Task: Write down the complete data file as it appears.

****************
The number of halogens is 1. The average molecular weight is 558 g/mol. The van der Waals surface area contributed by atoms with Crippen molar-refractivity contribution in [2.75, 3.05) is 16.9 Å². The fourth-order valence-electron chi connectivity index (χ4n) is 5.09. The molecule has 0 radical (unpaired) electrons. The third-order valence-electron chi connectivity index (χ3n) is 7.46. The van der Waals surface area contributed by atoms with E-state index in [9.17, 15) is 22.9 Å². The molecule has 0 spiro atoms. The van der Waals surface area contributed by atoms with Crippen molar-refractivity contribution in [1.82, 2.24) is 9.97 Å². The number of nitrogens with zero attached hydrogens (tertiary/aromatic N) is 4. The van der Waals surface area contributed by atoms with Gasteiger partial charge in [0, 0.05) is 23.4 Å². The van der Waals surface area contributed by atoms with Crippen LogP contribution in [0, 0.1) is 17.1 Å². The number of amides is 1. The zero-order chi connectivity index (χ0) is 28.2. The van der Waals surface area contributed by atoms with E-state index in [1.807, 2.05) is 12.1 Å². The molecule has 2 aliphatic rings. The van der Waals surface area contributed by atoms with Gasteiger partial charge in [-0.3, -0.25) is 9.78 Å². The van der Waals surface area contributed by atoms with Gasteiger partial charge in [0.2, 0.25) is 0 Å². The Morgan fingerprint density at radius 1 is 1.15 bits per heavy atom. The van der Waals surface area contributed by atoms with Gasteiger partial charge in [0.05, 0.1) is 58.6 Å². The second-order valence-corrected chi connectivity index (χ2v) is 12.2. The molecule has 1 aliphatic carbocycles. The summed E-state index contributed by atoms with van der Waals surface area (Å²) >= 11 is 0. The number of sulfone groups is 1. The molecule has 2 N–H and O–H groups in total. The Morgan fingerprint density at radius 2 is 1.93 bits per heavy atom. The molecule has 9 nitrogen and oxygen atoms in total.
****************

The number of halogens is 1. The average molecular weight is 558 g/mol. The van der Waals surface area contributed by atoms with Crippen molar-refractivity contribution in [2.75, 3.05) is 16.9 Å². The fourth-order valence-electron chi connectivity index (χ4n) is 5.09. The molecule has 0 radical (unpaired) electrons. The third-order valence-electron chi connectivity index (χ3n) is 7.46. The van der Waals surface area contributed by atoms with E-state index in [9.17, 15) is 22.9 Å². The molecule has 0 spiro atoms. The van der Waals surface area contributed by atoms with Crippen molar-refractivity contribution in [1.82, 2.24) is 9.97 Å². The number of nitrogens with zero attached hydrogens (tertiary/aromatic N) is 4. The van der Waals surface area contributed by atoms with Gasteiger partial charge in [0, 0.05) is 23.4 Å². The van der Waals surface area contributed by atoms with Crippen LogP contribution in [0, 0.1) is 17.1 Å². The number of amides is 1. The zero-order chi connectivity index (χ0) is 28.2. The van der Waals surface area contributed by atoms with E-state index in [1.807, 2.05) is 12.1 Å². The molecule has 2 aliphatic rings. The van der Waals surface area contributed by atoms with Gasteiger partial charge in [-0.3, -0.25) is 9.78 Å². The van der Waals surface area contributed by atoms with Gasteiger partial charge in [0.2, 0.25) is 0 Å². The Morgan fingerprint density at radius 1 is 1.15 bits per heavy atom. The van der Waals surface area contributed by atoms with Gasteiger partial charge in [0.05, 0.1) is 58.6 Å². The second-order valence-corrected chi connectivity index (χ2v) is 12.2. The molecule has 1 aliphatic carbocycles. The summed E-state index contributed by atoms with van der Waals surface area (Å²) >= 11 is 0. The number of sulfone groups is 1. The molecule has 2 N–H and O–H groups in total. The Morgan fingerprint density at radius 2 is 1.93 bits per heavy atom. The molecule has 9 nitrogen and oxygen atoms in total.